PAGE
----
World War I proved the wristwatch to be a worthy and essential piece of military equipment. Because of the ease of use compared with a pocket watch, some soldiers provided their own wristwatch if one was not issued to them. The wristwatch was no longer a passing fad or a feminine piece of bracelet jewelry as it gained worldwide admiration and acceptance by proving itself a worthy and practical timepiece.
After wristwatches started becoming popular with men, jewelers soldered wire lugs onto pocket watches (Figure 8) and pendant watches, removed the bow, and attached a strap through the wire lugs to enable the watch to be worn on the wrist (this technique is sometimes referred to as a “conversion watch”). As real wristwatch production increased using fixed lugs (which were often referred to as “horns” in the early years of wristwatch designs), the soldered-on wire lugs technique became obsolete.
After World War I, the wristwatch became globally accepted as a masculine timepiece. Companies such as Waltham, Rolex, Cartier, Omega, Longines, and Elgin took notice, increased production of real wristwatches, and began to expand on the designs and styles for public sale. Not only were wristwatches useful in military applications, but modern commercial and societal requirements helped propel them to dominance as the reading of time quickly and in a single glance was now a necessity.
Men’s wristwatch styles were quickly expanding beyond the traditional pocket watch designs as their sizes decreased and cases and dials took on various shapes. Innovations and technical inventions continued to increase the accuracy and durability of the wristwatch as it grew into the preferable timepiece for everyday wear. The wristwatch was now starting to challenge the pocket watch for worldwide timepiece dominance.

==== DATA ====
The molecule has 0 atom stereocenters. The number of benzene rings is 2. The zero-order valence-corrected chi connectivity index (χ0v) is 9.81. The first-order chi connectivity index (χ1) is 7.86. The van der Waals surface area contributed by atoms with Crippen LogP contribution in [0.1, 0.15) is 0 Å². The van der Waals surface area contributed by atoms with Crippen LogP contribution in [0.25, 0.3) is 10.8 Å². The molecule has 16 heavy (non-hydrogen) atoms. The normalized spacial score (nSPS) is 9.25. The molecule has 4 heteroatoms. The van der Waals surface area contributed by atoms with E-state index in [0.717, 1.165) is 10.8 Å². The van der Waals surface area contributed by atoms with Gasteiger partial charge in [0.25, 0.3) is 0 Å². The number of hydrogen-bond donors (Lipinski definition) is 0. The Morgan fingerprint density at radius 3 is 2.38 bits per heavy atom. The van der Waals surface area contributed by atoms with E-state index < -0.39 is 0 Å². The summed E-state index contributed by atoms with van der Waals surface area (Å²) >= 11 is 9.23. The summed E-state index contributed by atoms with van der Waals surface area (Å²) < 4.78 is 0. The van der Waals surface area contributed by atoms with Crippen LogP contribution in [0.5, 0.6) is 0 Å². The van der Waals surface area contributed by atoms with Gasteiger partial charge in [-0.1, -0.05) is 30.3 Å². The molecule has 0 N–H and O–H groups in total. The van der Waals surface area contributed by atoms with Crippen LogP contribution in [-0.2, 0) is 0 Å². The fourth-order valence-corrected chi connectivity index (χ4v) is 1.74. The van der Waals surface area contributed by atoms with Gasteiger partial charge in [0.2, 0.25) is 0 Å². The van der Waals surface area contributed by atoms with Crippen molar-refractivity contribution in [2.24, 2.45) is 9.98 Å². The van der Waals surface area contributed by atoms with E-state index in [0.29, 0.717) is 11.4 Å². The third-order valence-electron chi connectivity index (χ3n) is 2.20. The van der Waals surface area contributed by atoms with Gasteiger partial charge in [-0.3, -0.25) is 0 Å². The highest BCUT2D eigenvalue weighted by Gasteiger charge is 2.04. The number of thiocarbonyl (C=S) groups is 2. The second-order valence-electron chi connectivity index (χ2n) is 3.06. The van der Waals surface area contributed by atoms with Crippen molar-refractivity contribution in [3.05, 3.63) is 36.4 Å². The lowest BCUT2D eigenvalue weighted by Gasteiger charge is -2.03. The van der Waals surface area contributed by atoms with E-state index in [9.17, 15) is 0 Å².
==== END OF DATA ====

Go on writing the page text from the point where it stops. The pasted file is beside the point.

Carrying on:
Adams, Ariel. “Important early Cartier men’s watches.” A Blog to Watch. February 4, 2015. Accessed June 5, 2017. http://www.ablogtowatch.com/important-early-cartier-mens-watches/
Brunner, Gisbert. “The turning point: World War 1, which broke out 100 years ago, made the wristwatch mainstream.” Watchtime (October 2014):102–109.
Friedman, Uri. “A brief history of the wristwatch.” The Atlantic, May 27, 2015. Accessed June 5, 2017. http://www.theatlantic.com/international/archive/2015/05/history-wristwatch-apple-watch/391424/
Judy, Dean. 100 Years of vintage watches. Iola, WI: KP Books, 2004.
Kahlert, Helmut, Richard Muhe and Gisbert Brunner. Wristwatches: history of a century’s development. West Chester, PA: Schiffer Publishing, 1986.
Randy Jaye has been the president of Chapter 154 in Daytona Beach, FL, for many years and was the General Chairman for the 2016 and 2017 Florida Mid-Winter Regionals. He is a watch and clock collector and occasional restorer. He has contributed several articles to the Watch & Clock Bulletin and is planning on completing several more in the near future with a focus on wristwatches and “modern” horology.